The history of IP/antitrust litigation is filled with exaggerated notions of the power conferred by IP rights and imagined threats to competition. The result is that antitrust litigation involving IP practices has seen problems where none existed. To be sure, finding the right balance between maintaining competition and creating incentives to innovate is no easy task. However, the judge in an IP/antitrust case almost never needs to do the balancing, most of which is done in the language of the IP provisions. The role of antitrust tribunals is the much more limited one of ensuring that any alleged threat to competition is real. At the same time, however, antitrust judges should not be reluctant to condemn IP practices once a real threat to competition is found, unless the practice has a clear justification in the IP statutes themselves or the explicit policies that the Supreme Court has derived from those statutes.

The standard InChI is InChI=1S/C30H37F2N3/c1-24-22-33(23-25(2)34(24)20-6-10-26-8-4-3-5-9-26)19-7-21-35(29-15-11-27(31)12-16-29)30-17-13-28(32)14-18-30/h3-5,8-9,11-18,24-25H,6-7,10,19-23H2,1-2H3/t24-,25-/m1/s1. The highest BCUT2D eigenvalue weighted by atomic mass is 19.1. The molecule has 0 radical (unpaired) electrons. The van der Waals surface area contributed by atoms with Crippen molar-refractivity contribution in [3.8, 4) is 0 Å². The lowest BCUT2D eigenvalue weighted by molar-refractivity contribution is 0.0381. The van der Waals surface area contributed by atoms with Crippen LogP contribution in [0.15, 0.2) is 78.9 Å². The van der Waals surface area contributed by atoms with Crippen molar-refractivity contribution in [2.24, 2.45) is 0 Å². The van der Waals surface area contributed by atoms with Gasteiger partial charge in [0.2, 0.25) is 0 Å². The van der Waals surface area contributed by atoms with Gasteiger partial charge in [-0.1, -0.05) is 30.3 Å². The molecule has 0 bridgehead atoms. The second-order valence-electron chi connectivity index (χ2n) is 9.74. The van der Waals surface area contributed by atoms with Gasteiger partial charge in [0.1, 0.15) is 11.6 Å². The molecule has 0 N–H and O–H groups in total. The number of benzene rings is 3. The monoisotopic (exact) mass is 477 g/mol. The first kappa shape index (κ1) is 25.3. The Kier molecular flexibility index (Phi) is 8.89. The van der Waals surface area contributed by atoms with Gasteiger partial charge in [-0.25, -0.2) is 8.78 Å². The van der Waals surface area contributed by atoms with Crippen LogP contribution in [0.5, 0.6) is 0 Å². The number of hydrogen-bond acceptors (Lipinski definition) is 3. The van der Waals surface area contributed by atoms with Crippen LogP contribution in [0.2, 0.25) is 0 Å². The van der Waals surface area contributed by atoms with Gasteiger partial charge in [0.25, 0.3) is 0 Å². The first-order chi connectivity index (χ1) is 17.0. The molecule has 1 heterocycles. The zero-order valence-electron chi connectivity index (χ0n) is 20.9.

Hovenkamp, Herbert J., "IP and Antitrust Policy: A Brief Historical Overview" (2005). Faculty Scholarship at Penn Law. 1916.